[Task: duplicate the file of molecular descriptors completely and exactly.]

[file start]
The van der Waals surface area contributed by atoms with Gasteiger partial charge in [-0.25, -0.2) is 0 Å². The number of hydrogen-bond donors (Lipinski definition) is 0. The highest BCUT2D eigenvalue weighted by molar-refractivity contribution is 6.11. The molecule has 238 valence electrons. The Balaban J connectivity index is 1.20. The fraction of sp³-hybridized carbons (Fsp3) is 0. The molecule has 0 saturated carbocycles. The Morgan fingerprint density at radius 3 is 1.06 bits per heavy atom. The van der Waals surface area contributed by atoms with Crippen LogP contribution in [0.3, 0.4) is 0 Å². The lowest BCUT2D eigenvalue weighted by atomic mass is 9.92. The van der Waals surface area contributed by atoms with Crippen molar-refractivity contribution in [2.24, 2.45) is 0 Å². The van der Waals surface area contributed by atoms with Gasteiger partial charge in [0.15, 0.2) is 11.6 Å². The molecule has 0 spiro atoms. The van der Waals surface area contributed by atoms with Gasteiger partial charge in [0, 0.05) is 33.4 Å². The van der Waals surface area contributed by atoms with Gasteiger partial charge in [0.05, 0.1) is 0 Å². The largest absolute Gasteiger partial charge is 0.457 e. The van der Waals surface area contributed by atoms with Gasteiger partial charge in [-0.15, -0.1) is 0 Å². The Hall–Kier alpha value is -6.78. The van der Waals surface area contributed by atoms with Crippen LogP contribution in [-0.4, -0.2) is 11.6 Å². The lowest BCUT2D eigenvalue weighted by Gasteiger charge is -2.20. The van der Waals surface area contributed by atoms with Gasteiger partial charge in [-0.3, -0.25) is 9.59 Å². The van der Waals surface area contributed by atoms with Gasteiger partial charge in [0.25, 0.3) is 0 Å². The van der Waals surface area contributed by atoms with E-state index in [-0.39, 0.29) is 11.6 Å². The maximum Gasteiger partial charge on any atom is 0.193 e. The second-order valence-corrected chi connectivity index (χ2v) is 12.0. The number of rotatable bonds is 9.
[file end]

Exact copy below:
The van der Waals surface area contributed by atoms with Gasteiger partial charge in [-0.25, -0.2) is 0 Å². The number of hydrogen-bond donors (Lipinski definition) is 0. The highest BCUT2D eigenvalue weighted by molar-refractivity contribution is 6.11. The molecule has 238 valence electrons. The Balaban J connectivity index is 1.20. The fraction of sp³-hybridized carbons (Fsp3) is 0. The molecule has 0 saturated carbocycles. The Morgan fingerprint density at radius 3 is 1.06 bits per heavy atom. The van der Waals surface area contributed by atoms with Crippen LogP contribution in [0.3, 0.4) is 0 Å². The lowest BCUT2D eigenvalue weighted by atomic mass is 9.92. The van der Waals surface area contributed by atoms with Crippen molar-refractivity contribution in [2.24, 2.45) is 0 Å². The van der Waals surface area contributed by atoms with Gasteiger partial charge in [0.15, 0.2) is 11.6 Å². The molecule has 0 spiro atoms. The van der Waals surface area contributed by atoms with Gasteiger partial charge in [0, 0.05) is 33.4 Å². The van der Waals surface area contributed by atoms with Gasteiger partial charge in [0.05, 0.1) is 0 Å². The largest absolute Gasteiger partial charge is 0.457 e. The van der Waals surface area contributed by atoms with Gasteiger partial charge in [-0.15, -0.1) is 0 Å². The Hall–Kier alpha value is -6.78. The van der Waals surface area contributed by atoms with Crippen LogP contribution in [-0.4, -0.2) is 11.6 Å². The lowest BCUT2D eigenvalue weighted by Gasteiger charge is -2.20. The van der Waals surface area contributed by atoms with Gasteiger partial charge in [-0.3, -0.25) is 9.59 Å². The van der Waals surface area contributed by atoms with Gasteiger partial charge in [0.25, 0.3) is 0 Å². The van der Waals surface area contributed by atoms with E-state index in [-0.39, 0.29) is 11.6 Å². The maximum Gasteiger partial charge on any atom is 0.193 e. The second-order valence-corrected chi connectivity index (χ2v) is 12.0. The number of rotatable bonds is 9.